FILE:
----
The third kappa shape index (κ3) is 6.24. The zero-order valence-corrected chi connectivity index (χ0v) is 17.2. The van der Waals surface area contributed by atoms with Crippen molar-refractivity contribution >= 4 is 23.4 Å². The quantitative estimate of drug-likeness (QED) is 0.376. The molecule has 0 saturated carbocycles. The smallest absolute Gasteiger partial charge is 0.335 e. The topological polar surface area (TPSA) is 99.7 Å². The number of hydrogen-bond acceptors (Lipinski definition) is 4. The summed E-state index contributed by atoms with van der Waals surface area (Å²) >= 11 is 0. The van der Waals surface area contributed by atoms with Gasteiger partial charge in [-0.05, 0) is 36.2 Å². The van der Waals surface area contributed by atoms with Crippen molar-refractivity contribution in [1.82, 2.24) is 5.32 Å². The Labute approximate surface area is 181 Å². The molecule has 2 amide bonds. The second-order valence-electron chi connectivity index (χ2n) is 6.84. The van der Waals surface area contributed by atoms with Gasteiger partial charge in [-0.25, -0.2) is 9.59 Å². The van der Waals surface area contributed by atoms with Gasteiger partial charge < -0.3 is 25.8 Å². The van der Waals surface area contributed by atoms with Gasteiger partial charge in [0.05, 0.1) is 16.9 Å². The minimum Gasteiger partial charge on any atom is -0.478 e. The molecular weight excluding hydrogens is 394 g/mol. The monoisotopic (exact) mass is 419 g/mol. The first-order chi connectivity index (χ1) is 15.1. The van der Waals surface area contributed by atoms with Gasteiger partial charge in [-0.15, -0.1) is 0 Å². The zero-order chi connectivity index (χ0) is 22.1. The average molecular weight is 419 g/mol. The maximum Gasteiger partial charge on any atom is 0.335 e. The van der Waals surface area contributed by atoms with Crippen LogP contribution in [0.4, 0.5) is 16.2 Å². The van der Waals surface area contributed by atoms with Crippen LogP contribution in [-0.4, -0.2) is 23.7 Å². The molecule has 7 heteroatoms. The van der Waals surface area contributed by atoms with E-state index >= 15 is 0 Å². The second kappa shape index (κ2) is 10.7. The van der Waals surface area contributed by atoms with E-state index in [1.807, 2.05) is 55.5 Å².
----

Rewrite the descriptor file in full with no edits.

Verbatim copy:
The third kappa shape index (κ3) is 6.24. The zero-order valence-corrected chi connectivity index (χ0v) is 17.2. The van der Waals surface area contributed by atoms with Crippen molar-refractivity contribution >= 4 is 23.4 Å². The quantitative estimate of drug-likeness (QED) is 0.376. The molecule has 0 saturated carbocycles. The smallest absolute Gasteiger partial charge is 0.335 e. The topological polar surface area (TPSA) is 99.7 Å². The number of hydrogen-bond acceptors (Lipinski definition) is 4. The summed E-state index contributed by atoms with van der Waals surface area (Å²) >= 11 is 0. The van der Waals surface area contributed by atoms with Gasteiger partial charge in [-0.05, 0) is 36.2 Å². The van der Waals surface area contributed by atoms with Crippen molar-refractivity contribution in [1.82, 2.24) is 5.32 Å². The Labute approximate surface area is 181 Å². The molecule has 2 amide bonds. The second-order valence-electron chi connectivity index (χ2n) is 6.84. The van der Waals surface area contributed by atoms with Gasteiger partial charge in [-0.25, -0.2) is 9.59 Å². The van der Waals surface area contributed by atoms with Gasteiger partial charge < -0.3 is 25.8 Å². The van der Waals surface area contributed by atoms with Gasteiger partial charge in [0.05, 0.1) is 16.9 Å². The minimum Gasteiger partial charge on any atom is -0.478 e. The molecular weight excluding hydrogens is 394 g/mol. The monoisotopic (exact) mass is 419 g/mol. The first-order chi connectivity index (χ1) is 15.1. The van der Waals surface area contributed by atoms with Gasteiger partial charge in [-0.15, -0.1) is 0 Å². The zero-order chi connectivity index (χ0) is 22.1. The average molecular weight is 419 g/mol. The maximum Gasteiger partial charge on any atom is 0.335 e. The van der Waals surface area contributed by atoms with Crippen LogP contribution in [0.4, 0.5) is 16.2 Å². The van der Waals surface area contributed by atoms with Crippen LogP contribution in [-0.4, -0.2) is 23.7 Å². The molecule has 7 heteroatoms. The van der Waals surface area contributed by atoms with E-state index >= 15 is 0 Å². The second kappa shape index (κ2) is 10.7. The van der Waals surface area contributed by atoms with E-state index in [1.807, 2.05) is 55.5 Å².